As dentists, we don’t award points for toughing it out. If anything, we give points for saving teeth—and that means getting to the dentist as soon as possible after suffering dental trauma and following these tips:
- If a tooth is knocked loose or pushed deeper into the socket, don’t force the tooth back into position.
- If you crack a tooth, rinse your mouth but don’t wiggle the tooth or bite down on it.
- If you chip or break a tooth, save the tooth fragment and store it in milk or saliva. You can keep it against the inside of your cheek (not recommend for small children who are at greater risk of swallowing the tooth).
- If the entire tooth comes out, pick up the tooth without touching the root end. Gently rinse it off and store it in milk or saliva. You can try to push the tooth back into the socket yourself, but many people feel uneasy about doing this. The important thing is to not let the tooth dry out and to contact us immediately. Go to the hospital if you cannot get to the dental office.
Although keeping natural teeth for life is our goal, sometimes the unexpected happens. If a tooth cannot be saved after injury or if a damaged tooth must be extracted, there are excellent tooth replacement options available. With today’s advanced dental implant technology, it is possible to have replacement teeth that are indistinguishable from your natural teeth—in terms of both look and function.
And always wear a mouthguard when playing contact sports! A custom mouthguard absorbs some of the forces of impact to help protect you against severe dental injury.
If you would like more information about how to protect against or treat dental trauma or about replacing teeth with dental implants, please contact us or schedule a consultation. To learn more, read the Dear Doctor magazine articles “Dental Implants: A Tooth-Replacement Method That Rarely Fails” and “The Field-Side Guide to Dental Injuries.”
As summer reaches its apex here in the western hemisphere, warmer weather beckons many of us out of doors. And there's plenty of fun to be had, from hiking and camping to frolicking in the pool, so long as you're playing it safe—and that includes with your family's dental health.
As physical activity increases during the summer months, so does the potential for accidents. And our mouths—especially the teeth, gums and jaws—aren't immune: In the blink of an eye an accident could cause a serious oral injury that can reverberate for weeks, months or even years. Not only that, but dental diseases like tooth decay or gum disease don't take the summer off.
So have fun this summer, but take precautions with your family's dental health. Here are a few top things that deserve your focus.
Sports-related injuries. Summer often means outdoor sports like basketball and baseball. Even if you are shooting hoops alone or honing batting and catching skills with family members, accidents can happen, possibly resulting in an injury to the mouth. To guard against this, be sure the athletes in your family wear appropriate protective gear like helmets or mouthguards.
Slips and falls. Moving around outdoors, especially in unfamiliar territory, increases the risk for falls that could injure the mouth. A pool area can be especially hazardous: Hard surfaces that are slippery when wet, for example, are a tooth injury waiting to happen. So, try to eliminate structural hazards around pools or other high-risk areas as much as possible, and insist that everyone adhere to safety rules like “No running.”
Oral hygiene. Although not in the category of an accidental blow or fall, dental disease is still a year-round risk: Your family may be taking a break from routine, but disease-causing oral bacteria don't. So, encourage your family even in the more laid-back summer months to continue to brush and floss every day to minimize the development of tooth decay or gum disease.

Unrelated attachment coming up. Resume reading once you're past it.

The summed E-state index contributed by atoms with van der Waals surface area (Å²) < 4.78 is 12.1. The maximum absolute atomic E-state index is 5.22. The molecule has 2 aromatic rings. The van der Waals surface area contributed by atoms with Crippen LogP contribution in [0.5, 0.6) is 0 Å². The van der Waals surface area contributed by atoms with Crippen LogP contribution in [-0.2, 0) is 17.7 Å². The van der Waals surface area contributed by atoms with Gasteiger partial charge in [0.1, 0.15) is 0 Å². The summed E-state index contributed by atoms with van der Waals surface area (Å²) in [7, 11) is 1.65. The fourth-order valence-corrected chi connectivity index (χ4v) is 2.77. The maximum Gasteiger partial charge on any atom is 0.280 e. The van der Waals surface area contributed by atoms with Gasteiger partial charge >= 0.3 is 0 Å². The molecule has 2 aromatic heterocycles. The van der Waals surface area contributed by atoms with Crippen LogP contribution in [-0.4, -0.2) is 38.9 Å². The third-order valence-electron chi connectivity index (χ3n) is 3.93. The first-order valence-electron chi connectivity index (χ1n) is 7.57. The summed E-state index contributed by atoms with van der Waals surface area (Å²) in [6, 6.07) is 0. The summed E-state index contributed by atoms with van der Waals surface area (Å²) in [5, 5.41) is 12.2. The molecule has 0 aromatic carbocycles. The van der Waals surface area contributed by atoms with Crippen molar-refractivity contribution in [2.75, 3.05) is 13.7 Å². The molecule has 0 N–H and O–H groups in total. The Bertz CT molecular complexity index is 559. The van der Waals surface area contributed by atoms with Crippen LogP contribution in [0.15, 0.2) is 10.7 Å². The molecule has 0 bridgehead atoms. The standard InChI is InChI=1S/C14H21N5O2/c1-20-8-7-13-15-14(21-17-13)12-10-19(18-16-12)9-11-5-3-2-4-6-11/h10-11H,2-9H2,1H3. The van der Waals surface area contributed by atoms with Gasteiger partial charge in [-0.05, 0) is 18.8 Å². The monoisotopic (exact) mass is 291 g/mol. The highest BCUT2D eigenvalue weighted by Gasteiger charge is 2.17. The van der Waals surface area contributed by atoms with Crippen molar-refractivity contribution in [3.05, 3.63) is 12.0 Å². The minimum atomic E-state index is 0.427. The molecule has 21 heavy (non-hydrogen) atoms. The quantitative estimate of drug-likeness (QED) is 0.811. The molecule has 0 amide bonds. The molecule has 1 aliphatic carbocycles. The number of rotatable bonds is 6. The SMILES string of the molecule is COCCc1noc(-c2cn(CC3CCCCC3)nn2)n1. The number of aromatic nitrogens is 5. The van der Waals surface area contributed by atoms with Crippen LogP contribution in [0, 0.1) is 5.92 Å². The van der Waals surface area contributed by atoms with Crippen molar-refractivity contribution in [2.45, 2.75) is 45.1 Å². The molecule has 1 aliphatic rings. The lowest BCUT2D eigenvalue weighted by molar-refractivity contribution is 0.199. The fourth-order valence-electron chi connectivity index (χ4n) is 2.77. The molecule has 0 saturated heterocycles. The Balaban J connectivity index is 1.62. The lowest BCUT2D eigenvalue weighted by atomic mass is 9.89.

Sugary snacks. Summer may also occasion a break from what your family normally eats. As a result, you may be munching more on foods with added sugar. Remember, though, oral bacteria love this particular carbohydrate as much as your family does. More sugar in the mouth means more bacteria and a higher risk of tooth decay. So, choose items like nuts or fresh fruit as much as possible in lieu of sugary treats.
Summer is a great time for relaxing in the open air and building fond family memories. Just be sure to exercise these preventive measures to keep oral accidents or dental disease from ruining the fun.
If you would like more information about dental prevention measures, please contact us or schedule a consultation. To learn more, read the Dear Doctor magazine articles “Athletic Mouthguards” and “An Introduction to Sports Injuries & Dentistry.”
Even though teeth are resilient, they're not indestructible. An accidental collision involving the face could damage teeth, even knocking a tooth completely out of its socket.
At first, it might seem like the end of the line for that particular tooth. But it doesn't have to be—if you know what to do. But you'll have to act quickly: The longer the tooth is out of its socket, the less chance it will survive long-term.
Here are the steps you should take to save a knocked-out tooth.
Find the tooth. It's important that you locate the missing tooth quickly. When you do, don't handle it by the root end: It still contains delicate periodontal cells that are essential if the tooth is going to rejoin with the ligaments and bone. Use clean water to rinse off any dirt or debris.
Reinsert the tooth. Holding it by the crown and not the root, reinsert the tooth into its empty socket, hopefully within an hour (the faster the better). You want to make sure it's good and snug, so apply a little force when you do this. Place some clean gauze or cloth between the tooth and its opposite on the other jaw, then have the person bite down and hold it in place.
Get immediate dental care. It's preferable to find a dentist as soon as possible (if not, then the nearest emergency medical facility). The dentist will x-ray the tooth to make sure it's positioned properly, and may adjust it further if necessary. They may also splint the tooth to adjacent teeth to help stabilize it until it fully reattaches with the jaw.
Again, time is of the essence—the quicker you can perform the above steps, the better the tooth's chances. Any delay could jeopardize the tooth's ability to reattach, or it could shorten its lifespan.
You can also get guidance on treating a knocked-out tooth and other dental emergencies with a free mobile app developed by the International Association of Dental Traumatology (IADT). Just look in your Android or IOS app store for ToothSOS.
If you would like more information on what to do during a dental emergency, please contact us or schedule an appointment for a consultation. You can also learn more about this topic by reading the Dear Doctor magazine article “When a Tooth is Knocked Out.”